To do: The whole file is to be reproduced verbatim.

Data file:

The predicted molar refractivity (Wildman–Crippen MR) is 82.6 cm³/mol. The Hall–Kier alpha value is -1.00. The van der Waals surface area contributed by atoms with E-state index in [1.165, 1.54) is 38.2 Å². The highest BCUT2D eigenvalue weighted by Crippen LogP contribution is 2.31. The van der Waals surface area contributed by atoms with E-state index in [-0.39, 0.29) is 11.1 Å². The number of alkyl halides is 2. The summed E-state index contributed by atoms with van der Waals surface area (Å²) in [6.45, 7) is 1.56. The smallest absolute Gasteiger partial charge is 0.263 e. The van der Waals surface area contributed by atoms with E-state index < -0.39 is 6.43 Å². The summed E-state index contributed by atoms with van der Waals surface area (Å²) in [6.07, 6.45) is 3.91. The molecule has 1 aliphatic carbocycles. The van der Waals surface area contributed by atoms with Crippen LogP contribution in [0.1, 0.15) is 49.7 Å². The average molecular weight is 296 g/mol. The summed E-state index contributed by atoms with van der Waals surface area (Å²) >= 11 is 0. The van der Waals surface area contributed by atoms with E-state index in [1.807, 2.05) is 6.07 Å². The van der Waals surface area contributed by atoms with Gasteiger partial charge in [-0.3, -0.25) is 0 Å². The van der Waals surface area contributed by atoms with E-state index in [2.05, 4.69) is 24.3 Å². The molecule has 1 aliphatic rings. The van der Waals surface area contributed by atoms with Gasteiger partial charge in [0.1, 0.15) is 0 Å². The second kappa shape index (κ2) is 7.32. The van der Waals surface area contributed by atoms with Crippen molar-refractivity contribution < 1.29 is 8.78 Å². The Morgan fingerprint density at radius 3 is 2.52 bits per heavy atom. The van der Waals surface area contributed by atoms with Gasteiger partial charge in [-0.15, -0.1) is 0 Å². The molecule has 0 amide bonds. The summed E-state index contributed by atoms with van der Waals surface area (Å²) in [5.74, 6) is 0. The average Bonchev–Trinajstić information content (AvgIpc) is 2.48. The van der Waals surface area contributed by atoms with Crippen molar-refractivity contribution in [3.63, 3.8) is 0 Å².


The predicted molar refractivity (Wildman–Crippen MR) is 82.6 cm³/mol. The Hall–Kier alpha value is -1.00. The van der Waals surface area contributed by atoms with E-state index in [1.165, 1.54) is 38.2 Å². The highest BCUT2D eigenvalue weighted by Crippen LogP contribution is 2.31. The van der Waals surface area contributed by atoms with E-state index in [-0.39, 0.29) is 11.1 Å². The number of alkyl halides is 2. The summed E-state index contributed by atoms with van der Waals surface area (Å²) in [6.45, 7) is 1.56. The smallest absolute Gasteiger partial charge is 0.263 e. The van der Waals surface area contributed by atoms with E-state index < -0.39 is 6.43 Å². The summed E-state index contributed by atoms with van der Waals surface area (Å²) in [6.07, 6.45) is 3.91. The molecule has 1 aliphatic carbocycles. The van der Waals surface area contributed by atoms with Crippen LogP contribution in [0.1, 0.15) is 49.7 Å². The average molecular weight is 296 g/mol. The summed E-state index contributed by atoms with van der Waals surface area (Å²) >= 11 is 0. The van der Waals surface area contributed by atoms with E-state index in [1.807, 2.05) is 6.07 Å². The van der Waals surface area contributed by atoms with Gasteiger partial charge in [-0.3, -0.25) is 0 Å². The van der Waals surface area contributed by atoms with E-state index in [2.05, 4.69) is 24.3 Å². The molecule has 1 aliphatic rings. The van der Waals surface area contributed by atoms with Gasteiger partial charge in [0.1, 0.15) is 0 Å². The second kappa shape index (κ2) is 7.32. The van der Waals surface area contributed by atoms with Crippen molar-refractivity contribution < 1.29 is 8.78 Å². The Morgan fingerprint density at radius 3 is 2.52 bits per heavy atom. The van der Waals surface area contributed by atoms with Gasteiger partial charge in [-0.15, -0.1) is 0 Å². The molecule has 0 amide bonds. The summed E-state index contributed by atoms with van der Waals surface area (Å²) in [5.74, 6) is 0. The average Bonchev–Trinajstić information content (AvgIpc) is 2.48. The van der Waals surface area contributed by atoms with Crippen molar-refractivity contribution in [3.63, 3.8) is 0 Å².